in Windows Server 2008 R2 is composed of a series of components that
provide for the ability to restrict client access to networks through
various mechanisms such as controlling who gets an IP address from a
DHCP server or who issues an IPSec certificate. NAP itself was developed
as an industry-independent technology, and was made with a published
set of APIs that allow third-party vendors, such as network
device makers and other software companies, to develop their own set of
devices that integrate together with Windows Server 2008 R2 devices.
Exploring the Reasons for Deploying NAP
Network Access Protection
was developed as a technology in response to the threats faced by
computers that are not up to date with the latest security patches or do
not have other security controls in place, such as up-to-date versions
of antivirus software or the lack of a local software firewall. These
systems are often the first to be compromised, and are often the target
of spyware attacks and are, subsequently, especially vulnerable.
Simply allowing these clients
unfettered access to a network is no longer an option. Compromised
systems inside an internal network pose an especially strong security
risk, as they could easily be controlled by malicious entities and could
compromise sensitive data. Identifying a method for controlling these
clients is becoming critical, which is why Microsoft developed the NAP
concept in Windows Server 2008 R2.
Outlining NAP Components
There are three
main characteristics of NAP, all of which are included within Windows
Server 2008 R2 functionality. These characteristics are as follows:
Health policy compliance—
The ability to fix the problem is central to a NAP platform.
Subsequently, compliance mechanisms, such as Windows Server Update
Services (WSUS) servers, System Center Configuration Manager 2007
agents, and other remediation services fill the health policy compliance
space of a NAP platform. Windows Server 2008 R2 can automatically refer
clients to a remediation server before granting full network access.
For example, a client that is out of date with patches can be referred
to a WSUS server to have their patches installed.
Health state validation—
Through agents on the client systems, the specific state of an
individual client can be monitored and logged. The administrator of a
NAP platform will be able to tell how many systems on the network are
out of date with patches, don’t have their firewalls turned on, and many
other health state statistics. In some cases, health status is simply
noted; in others, it is used to block access to clients.
The cornerstone to an effective NAP platform is the ability to restrict
access to networks based on the results of the health state validation.
The type of access granted can be very granular. For example, clients
can have access to specific systems for patching, but not to other
clients. Windows Server 2008 R2 includes custom access limitation
capabilities in NAP, allowing administrators to create flexible
Understanding Windows Server 2008 R2 NAP Terminology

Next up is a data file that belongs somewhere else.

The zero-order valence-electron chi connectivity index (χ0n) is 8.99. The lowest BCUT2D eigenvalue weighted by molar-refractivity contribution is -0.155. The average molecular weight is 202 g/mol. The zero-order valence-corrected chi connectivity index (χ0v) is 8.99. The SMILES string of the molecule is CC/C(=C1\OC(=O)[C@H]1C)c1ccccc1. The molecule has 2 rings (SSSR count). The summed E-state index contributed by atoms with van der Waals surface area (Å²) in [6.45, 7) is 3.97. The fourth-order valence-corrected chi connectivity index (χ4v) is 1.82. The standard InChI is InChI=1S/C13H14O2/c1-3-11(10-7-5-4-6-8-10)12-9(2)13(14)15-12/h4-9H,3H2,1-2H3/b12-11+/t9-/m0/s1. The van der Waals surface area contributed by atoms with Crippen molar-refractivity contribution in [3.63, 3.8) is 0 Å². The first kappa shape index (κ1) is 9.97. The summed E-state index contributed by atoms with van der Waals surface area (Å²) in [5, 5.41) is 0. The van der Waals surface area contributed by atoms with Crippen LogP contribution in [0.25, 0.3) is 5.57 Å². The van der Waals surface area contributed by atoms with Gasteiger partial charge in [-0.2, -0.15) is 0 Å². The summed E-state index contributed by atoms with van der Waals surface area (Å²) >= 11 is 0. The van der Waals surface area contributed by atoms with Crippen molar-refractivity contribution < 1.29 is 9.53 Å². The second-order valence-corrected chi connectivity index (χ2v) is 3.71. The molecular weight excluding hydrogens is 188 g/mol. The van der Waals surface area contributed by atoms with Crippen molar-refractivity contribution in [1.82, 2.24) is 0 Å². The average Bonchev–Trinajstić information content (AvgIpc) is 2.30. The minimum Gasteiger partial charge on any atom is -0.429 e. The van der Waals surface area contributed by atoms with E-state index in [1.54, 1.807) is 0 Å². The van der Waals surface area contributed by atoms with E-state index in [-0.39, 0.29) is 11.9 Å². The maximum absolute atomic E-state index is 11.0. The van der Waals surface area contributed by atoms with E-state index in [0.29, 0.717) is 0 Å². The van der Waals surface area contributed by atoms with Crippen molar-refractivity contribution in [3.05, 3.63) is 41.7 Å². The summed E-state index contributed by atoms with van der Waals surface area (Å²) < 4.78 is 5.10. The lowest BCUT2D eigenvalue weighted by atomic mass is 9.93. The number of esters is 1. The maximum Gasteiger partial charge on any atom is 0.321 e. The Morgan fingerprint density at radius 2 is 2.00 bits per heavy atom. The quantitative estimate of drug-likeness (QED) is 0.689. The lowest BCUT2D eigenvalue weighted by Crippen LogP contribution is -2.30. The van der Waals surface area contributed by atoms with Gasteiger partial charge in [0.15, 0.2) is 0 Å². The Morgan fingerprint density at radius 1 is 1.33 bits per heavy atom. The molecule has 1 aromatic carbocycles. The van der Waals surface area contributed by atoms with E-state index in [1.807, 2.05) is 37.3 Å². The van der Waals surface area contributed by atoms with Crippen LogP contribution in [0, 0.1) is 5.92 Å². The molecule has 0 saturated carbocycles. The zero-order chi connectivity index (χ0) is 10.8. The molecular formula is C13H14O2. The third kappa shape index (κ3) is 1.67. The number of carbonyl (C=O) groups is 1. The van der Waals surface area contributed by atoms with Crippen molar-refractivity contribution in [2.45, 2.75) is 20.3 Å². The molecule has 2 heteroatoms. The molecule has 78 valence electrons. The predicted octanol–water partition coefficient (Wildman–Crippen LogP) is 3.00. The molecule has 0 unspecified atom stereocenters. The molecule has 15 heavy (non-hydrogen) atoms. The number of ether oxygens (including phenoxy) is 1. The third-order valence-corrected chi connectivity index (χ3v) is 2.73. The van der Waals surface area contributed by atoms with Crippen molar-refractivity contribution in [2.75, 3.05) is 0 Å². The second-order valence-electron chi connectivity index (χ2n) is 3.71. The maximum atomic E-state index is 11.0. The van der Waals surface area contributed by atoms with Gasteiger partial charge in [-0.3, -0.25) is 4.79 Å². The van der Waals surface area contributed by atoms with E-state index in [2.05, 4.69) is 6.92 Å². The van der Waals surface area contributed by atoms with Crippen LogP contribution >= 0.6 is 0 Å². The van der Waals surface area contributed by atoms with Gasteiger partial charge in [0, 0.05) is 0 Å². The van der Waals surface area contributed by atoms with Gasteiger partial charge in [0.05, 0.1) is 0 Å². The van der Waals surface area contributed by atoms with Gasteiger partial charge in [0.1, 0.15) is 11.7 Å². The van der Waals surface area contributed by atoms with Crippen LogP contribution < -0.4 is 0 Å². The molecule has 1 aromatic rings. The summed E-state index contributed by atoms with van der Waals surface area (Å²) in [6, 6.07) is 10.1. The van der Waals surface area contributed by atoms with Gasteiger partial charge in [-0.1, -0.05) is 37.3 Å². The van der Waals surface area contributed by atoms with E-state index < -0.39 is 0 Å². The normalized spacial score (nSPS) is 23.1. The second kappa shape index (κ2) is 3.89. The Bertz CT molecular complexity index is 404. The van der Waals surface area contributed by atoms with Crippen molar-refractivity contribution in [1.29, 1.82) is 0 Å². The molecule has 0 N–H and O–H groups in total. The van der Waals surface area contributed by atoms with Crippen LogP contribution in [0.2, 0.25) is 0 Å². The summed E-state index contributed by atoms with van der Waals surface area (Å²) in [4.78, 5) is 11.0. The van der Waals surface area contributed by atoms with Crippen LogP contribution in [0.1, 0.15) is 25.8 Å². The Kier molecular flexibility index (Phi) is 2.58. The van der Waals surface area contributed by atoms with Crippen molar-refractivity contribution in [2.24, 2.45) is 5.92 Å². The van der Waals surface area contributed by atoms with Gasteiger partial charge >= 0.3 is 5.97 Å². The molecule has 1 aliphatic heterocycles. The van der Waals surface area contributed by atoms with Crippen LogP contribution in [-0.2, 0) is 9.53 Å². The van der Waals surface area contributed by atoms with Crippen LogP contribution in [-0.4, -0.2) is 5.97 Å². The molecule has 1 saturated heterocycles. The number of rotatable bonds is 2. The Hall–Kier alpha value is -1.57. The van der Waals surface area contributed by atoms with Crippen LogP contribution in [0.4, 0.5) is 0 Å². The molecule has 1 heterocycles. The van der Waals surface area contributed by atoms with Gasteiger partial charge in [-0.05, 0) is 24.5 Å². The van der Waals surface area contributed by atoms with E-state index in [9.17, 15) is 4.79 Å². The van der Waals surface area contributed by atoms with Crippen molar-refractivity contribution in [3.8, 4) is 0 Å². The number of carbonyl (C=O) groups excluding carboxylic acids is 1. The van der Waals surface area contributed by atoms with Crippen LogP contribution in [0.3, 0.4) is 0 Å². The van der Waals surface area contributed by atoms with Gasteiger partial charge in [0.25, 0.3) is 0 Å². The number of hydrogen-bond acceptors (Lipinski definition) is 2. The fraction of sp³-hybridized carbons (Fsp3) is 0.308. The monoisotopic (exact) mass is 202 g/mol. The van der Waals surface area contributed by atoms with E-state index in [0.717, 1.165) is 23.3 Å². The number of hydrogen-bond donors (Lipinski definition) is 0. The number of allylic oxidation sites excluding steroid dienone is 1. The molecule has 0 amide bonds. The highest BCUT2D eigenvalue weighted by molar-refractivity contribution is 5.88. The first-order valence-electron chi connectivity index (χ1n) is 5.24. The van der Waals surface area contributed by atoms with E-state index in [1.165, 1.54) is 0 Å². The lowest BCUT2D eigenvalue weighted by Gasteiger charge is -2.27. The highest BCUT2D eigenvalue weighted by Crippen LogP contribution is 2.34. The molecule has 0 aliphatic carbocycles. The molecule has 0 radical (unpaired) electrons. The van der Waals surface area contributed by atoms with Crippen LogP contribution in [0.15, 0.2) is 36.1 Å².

The following terms are useful to understand NAP concepts used in Windows Server 2008 R2:
Enforcement Client (EC)—
A client that takes part in a NAP infrastructure. Windows 7, Windows
Vista, and Windows XP SP3 support NAP and can be an EC in a NAP
topology, as they all contain the System Health Agent component.
Enforcement Server (ES)—
A server that takes part in a NAP infrastructure and enforces the
policies. In Windows Server 2008 R2, this is the Network Policy Server
System Health Agent (SHA)—
The actual agent that sends health information to the NAP ES servers.
In Windows 7, Windows Vista, and Windows XP SP3, this is the Windows
System Health Validator SHA, which is a service that runs on each client
and monitors the local Windows Security Center on the machines.
System Health Validator (SHV)—
An SHV is the server-side component of NAP that processes the
information received from the SHAs and enforces policies. The Windows
Server 2008 R2 SHV can be fully integrated into NAP products from other
vendors, as it is based on open standards.
A server that is made accessible to clients that have failed the NAP
policy tests. These servers generally provide for services that clients
can use to comply with policies, such as WSUS servers, DNS servers, and
System Center Configuration Manager servers.
Changes in NAP and NPS in Windows Server 2008 R2
NAP and NPS concepts
were originally built in to the original Windows Server 2008 operating
system. Windows Server 2008 R2 adds a few changes and improvements to
both technologies, including the following:
Multiconfiguration Service Health Validators—
The biggest change to NAP in Windows Server 2008 R2 is the ability to
create multiple SHVs across a single set of NAP health policy servers.
This allows for multiple policies, creating some which might be more or
less restrictive and providing for the creation of exceptions.
Templates are now provided for elements such as RADIUS clients or
shared secrets. These templates can be exported for use on other NPS
Accounting improvements in NPS—
RADIUS accounting improvements have been added to NPS along with full
support for international character sets providing better logging and